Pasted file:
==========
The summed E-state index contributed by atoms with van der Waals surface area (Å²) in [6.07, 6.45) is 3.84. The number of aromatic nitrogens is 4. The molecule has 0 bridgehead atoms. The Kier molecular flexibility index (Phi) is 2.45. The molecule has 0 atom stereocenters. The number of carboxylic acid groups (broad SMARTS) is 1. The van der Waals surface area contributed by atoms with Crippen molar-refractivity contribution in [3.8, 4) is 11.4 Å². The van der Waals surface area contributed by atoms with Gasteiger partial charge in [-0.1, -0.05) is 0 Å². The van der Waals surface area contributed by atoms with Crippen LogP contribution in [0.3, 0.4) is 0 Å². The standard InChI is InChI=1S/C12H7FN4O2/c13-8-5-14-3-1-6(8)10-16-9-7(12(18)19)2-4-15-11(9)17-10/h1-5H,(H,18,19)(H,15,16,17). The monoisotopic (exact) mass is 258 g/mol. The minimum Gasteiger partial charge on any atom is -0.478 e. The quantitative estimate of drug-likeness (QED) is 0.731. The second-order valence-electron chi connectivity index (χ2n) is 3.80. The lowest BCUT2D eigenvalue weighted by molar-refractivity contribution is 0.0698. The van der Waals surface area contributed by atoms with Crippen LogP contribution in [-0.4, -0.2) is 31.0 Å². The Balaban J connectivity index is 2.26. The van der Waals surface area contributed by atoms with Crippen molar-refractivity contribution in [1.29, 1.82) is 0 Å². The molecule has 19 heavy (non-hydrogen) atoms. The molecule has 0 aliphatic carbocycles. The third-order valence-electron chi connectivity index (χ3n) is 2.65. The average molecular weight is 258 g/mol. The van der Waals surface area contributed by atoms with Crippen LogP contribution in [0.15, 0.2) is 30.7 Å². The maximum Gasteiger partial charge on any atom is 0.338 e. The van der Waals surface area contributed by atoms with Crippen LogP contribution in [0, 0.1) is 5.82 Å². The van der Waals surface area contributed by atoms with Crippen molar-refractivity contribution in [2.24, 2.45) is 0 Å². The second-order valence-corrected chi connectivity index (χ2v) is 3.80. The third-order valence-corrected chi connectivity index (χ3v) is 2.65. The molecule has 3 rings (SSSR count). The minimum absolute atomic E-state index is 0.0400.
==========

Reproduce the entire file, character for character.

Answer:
The summed E-state index contributed by atoms with van der Waals surface area (Å²) in [6.07, 6.45) is 3.84. The number of aromatic nitrogens is 4. The molecule has 0 bridgehead atoms. The Kier molecular flexibility index (Phi) is 2.45. The molecule has 0 atom stereocenters. The number of carboxylic acid groups (broad SMARTS) is 1. The van der Waals surface area contributed by atoms with Crippen molar-refractivity contribution in [3.8, 4) is 11.4 Å². The van der Waals surface area contributed by atoms with Gasteiger partial charge in [-0.1, -0.05) is 0 Å². The van der Waals surface area contributed by atoms with Crippen LogP contribution in [0.3, 0.4) is 0 Å². The standard InChI is InChI=1S/C12H7FN4O2/c13-8-5-14-3-1-6(8)10-16-9-7(12(18)19)2-4-15-11(9)17-10/h1-5H,(H,18,19)(H,15,16,17). The monoisotopic (exact) mass is 258 g/mol. The minimum Gasteiger partial charge on any atom is -0.478 e. The quantitative estimate of drug-likeness (QED) is 0.731. The second-order valence-electron chi connectivity index (χ2n) is 3.80. The lowest BCUT2D eigenvalue weighted by molar-refractivity contribution is 0.0698. The van der Waals surface area contributed by atoms with Crippen LogP contribution in [-0.4, -0.2) is 31.0 Å². The Balaban J connectivity index is 2.26. The van der Waals surface area contributed by atoms with Crippen molar-refractivity contribution in [1.29, 1.82) is 0 Å². The molecule has 19 heavy (non-hydrogen) atoms. The molecule has 0 aliphatic carbocycles. The third-order valence-electron chi connectivity index (χ3n) is 2.65. The average molecular weight is 258 g/mol. The van der Waals surface area contributed by atoms with Crippen LogP contribution in [0.15, 0.2) is 30.7 Å². The maximum Gasteiger partial charge on any atom is 0.338 e. The van der Waals surface area contributed by atoms with Crippen LogP contribution in [0, 0.1) is 5.82 Å². The van der Waals surface area contributed by atoms with Crippen molar-refractivity contribution in [2.24, 2.45) is 0 Å². The second-order valence-corrected chi connectivity index (χ2v) is 3.80. The third-order valence-corrected chi connectivity index (χ3v) is 2.65. The molecule has 3 rings (SSSR count). The minimum absolute atomic E-state index is 0.0400.